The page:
The F-35 Joint Strike Fighter is coming to Russia’s doorstep in a development likely to greatly expand and strengthen the U.S., European, and NATO deterrence posture on the continent.
Finland has signed a reportedly $11 billion deal to purchase sixty-four F-35 fighter jets, joining Switzerland, Italy, Norway, Denmark, the Netherlands, the United Kingdom, and Poland as the latest country planning to acquire the stealth fighter. This line-up of nations introduces a formidable, combined fleet of networked fifth-generation aircraft sufficiently positioned to achieve air superiority in any kind of great power air engagement on the European continent.
The presence of large numbers of F-35s, capable of dispersed yet closely networked and interconnected operations, greatly expands any operational envelope for European air operations. An international fleet of F-35s will not only bring advanced allied air force capabilities, but offer vastly increased information sharing; drone-like intelligence, surveillance, and reconnaissance capabilities; and secure networking between F-35s flying from different nations via a Multifunction Advanced Data Link (MADL). These technological capabilities are further enhanced by the F-35’s onboard computing power, which can quickly process, organize and transmit key items of relevance from otherwise disparate pools of information.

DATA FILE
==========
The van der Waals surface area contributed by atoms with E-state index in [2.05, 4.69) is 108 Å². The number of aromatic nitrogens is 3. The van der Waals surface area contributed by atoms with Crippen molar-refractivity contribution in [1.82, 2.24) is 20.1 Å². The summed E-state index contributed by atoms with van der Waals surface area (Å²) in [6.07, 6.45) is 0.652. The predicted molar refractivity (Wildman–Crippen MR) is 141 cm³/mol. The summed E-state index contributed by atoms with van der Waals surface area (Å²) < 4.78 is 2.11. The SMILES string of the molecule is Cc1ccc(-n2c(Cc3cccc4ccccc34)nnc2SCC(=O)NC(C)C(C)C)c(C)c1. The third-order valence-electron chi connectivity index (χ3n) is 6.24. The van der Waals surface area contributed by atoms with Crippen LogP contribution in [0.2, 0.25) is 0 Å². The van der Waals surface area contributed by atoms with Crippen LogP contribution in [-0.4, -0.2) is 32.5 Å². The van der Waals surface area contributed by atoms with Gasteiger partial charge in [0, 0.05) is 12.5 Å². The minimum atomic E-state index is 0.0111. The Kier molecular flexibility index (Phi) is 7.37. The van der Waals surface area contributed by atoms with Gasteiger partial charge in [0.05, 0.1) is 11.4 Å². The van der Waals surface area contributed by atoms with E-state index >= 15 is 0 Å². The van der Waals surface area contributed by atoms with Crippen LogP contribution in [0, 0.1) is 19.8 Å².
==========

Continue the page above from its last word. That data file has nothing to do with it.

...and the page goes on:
For example, if a Finnish F-35 were to use its long-range sensors to locate a group of approaching enemy fighters, drones, bombers, or even groups of advancing ground troops moving to close in for attack, F-35s from other member-nations would be notified and could support any operations.
The ability to instantly share time-sensitive data across disaggregated formations can offer a significant combat advantage in an attack area of operation. There is also a firepower dynamic, as F-35s can operate in closer proximity over target areas without needing to refuel or carry additional ordnance. For instance, if a Finnish F-35s operating in close proximity to Russian threats were to collect navigational, targeting, and mission specifics, that data could be picked up by F-35s in member-nations like Poland or Switzerland, which could lend aid.
There is also a substantial basing advantage. As larger numbers of U.S. and allied F-35 fighters are produced and delivered to allied nations, greater numbers bases in strategically advantageous positions such as in Poland, Finland or Switzerland—areas well within striking distance of the Russian border—will become available.
Kris Osborn is the defense editor for the National Interest. Osborn previously served at the Pentagon as a Highly Qualified Expert with the Office of the Assistant Secretary of the Army—Acquisition, Logistics & Technology. Osborn has also worked as an anchor and on-air military specialist at national TV networks. He has appeared as a guest military expert on Fox News, MSNBC, The Military Channel, and The History Channel. He also has a Master's Degree in Comparative Literature from Columbia University.